Before you can set up your environment to use automatic detection, you need to turn the feature on.
To turn on the automatic detection feature
- Open Internet Explorer Administration Kit 11 (IEAK 11), run the IE Customization Wizard 11 and on the Automatic Configuration page, check Automatically detect configuration settings. For more information, see Use the Automatic Configuration page in the IEAK 11 Wizard.
Automatic detection on DHCP and DNS servers
Automatic detection works even if the browser wasn't originally set up or installed by the administrator.
Using DHCP servers: For local area network (LAN)-based users. This server type lets you specify your global and subnet TCP/IP parameters centrally, defining your users' parameters by using reserved addresses. By doing it this way, a computer can move between subnets, automatically reconfiguring for TCP/IP when it starts.
Your DHCP servers must support the DHCPINFORM message, to obtain the DHCP options.
Using DNS servers: For users on dial-up connections. This server type uses a set of protocols and services on a TCP/IP network, which lets users search for other computers by using hierarchical, user-friendly names (hosts), instead of numeric IP addresses. To use this, you have to set up either the host record or the CNAME alias record in the DNS database file.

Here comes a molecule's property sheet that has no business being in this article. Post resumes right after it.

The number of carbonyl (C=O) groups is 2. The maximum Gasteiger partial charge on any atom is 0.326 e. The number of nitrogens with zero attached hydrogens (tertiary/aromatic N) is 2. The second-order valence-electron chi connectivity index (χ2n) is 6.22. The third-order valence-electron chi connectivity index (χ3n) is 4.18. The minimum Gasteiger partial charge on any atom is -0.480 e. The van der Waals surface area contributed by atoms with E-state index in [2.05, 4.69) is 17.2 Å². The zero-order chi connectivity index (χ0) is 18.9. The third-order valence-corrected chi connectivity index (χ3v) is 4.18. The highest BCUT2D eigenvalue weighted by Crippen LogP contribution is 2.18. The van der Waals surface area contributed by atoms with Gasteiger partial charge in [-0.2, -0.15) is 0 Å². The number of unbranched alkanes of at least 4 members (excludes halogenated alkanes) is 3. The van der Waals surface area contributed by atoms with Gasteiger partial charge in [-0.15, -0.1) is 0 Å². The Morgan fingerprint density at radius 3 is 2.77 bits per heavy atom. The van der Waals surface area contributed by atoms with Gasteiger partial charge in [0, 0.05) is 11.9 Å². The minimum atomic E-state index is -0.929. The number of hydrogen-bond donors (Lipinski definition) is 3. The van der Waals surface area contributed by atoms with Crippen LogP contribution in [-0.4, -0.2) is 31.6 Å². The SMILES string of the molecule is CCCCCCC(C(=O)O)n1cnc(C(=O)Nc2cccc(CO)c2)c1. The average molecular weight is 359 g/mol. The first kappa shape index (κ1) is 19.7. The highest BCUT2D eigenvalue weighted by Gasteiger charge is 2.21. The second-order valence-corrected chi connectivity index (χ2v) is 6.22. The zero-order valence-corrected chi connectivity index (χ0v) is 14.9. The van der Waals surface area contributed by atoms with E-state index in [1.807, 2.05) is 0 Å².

DHCP has a higher priority than DNS for automatic configuration. If DHCP provides the URL to a .pac, .jvs, .js, or .ins configuration file, the process stops and the DNS lookup doesn't happen.
To set up automatic detection for DHCP servers
Open the DHCP Administrative Tool, create a new option type, using the code number 252, and then associate it with the URL to your configuration file. For detailed instructions about how to do this, see Create an option 252 entry in DHCP.
For more detailed info about how to set up your DHCP server, see your server documentation.
To set up automatic detection for DNS servers
In your DNS database file, the file that’s used to associate your host (computer) names to static IP addresses in a zone, you need to create a host record named, WPAD. This record contains entries for all of the hosts that require static mappings, such as workstations, name servers, and mail servers. It also has the IP address to the web server storing your automatic configuration (.js, .jvs, .pac, or .ins) file.
The syntax is:
<host_name> IN A <host_ip_address>
corserv IN A 18.104.22.168
nameserver2 IN A 22.214.171.124
mailserver1 IN A 126.96.36.199
Create a canonical name (CNAME) alias record, named WPAD. This record lets you use more than one name to point to a single host, letting you host both an FTP server and a web server on the same computer. It also includes the resolved name (not the IP address) of the server storing your automatic configuration (.pac) file.
For more info about creating a WPAD entry, see Creating a WPAD entry in DNS.
After the database file propagates to the server, the DNS name,
wpad.<domain>.comresolves to the server name that includes your automatic configuration file.
IE11 creates a default URL template based on the host name,wpad. For example,
http://wpad.<domain>.com/wpad.dat. Because of this, you need to set up a file or redirection point in your web server WPAD record, named wpad.dat. The wpad.dat record delivers the contents of your automatic configuration file.